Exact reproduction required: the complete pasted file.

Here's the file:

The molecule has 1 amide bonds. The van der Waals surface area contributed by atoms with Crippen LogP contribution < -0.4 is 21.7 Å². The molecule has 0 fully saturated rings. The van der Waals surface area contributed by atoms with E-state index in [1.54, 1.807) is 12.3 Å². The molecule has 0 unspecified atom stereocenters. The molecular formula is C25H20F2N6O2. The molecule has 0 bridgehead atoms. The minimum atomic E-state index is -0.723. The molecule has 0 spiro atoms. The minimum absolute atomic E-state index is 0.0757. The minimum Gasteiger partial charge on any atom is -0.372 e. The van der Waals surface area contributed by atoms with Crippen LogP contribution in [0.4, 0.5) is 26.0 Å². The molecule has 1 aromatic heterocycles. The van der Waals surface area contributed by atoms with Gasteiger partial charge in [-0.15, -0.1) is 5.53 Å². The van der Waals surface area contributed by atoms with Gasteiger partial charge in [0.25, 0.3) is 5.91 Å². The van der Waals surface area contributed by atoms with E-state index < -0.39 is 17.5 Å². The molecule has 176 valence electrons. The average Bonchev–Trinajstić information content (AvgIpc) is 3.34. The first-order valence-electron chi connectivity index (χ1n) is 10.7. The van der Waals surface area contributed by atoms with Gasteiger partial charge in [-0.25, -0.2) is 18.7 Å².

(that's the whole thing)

The molecule has 1 amide bonds. The van der Waals surface area contributed by atoms with Crippen LogP contribution < -0.4 is 21.7 Å². The molecule has 0 fully saturated rings. The van der Waals surface area contributed by atoms with E-state index in [1.54, 1.807) is 12.3 Å². The molecule has 0 unspecified atom stereocenters. The molecular formula is C25H20F2N6O2. The molecule has 0 bridgehead atoms. The minimum atomic E-state index is -0.723. The molecule has 0 spiro atoms. The minimum absolute atomic E-state index is 0.0757. The minimum Gasteiger partial charge on any atom is -0.372 e. The van der Waals surface area contributed by atoms with Crippen LogP contribution in [0.4, 0.5) is 26.0 Å². The molecule has 1 aromatic heterocycles. The van der Waals surface area contributed by atoms with Gasteiger partial charge in [-0.15, -0.1) is 5.53 Å². The van der Waals surface area contributed by atoms with Gasteiger partial charge in [0.25, 0.3) is 5.91 Å². The van der Waals surface area contributed by atoms with E-state index < -0.39 is 17.5 Å². The molecule has 176 valence electrons. The average Bonchev–Trinajstić information content (AvgIpc) is 3.34. The first-order valence-electron chi connectivity index (χ1n) is 10.7. The van der Waals surface area contributed by atoms with Gasteiger partial charge in [-0.25, -0.2) is 18.7 Å².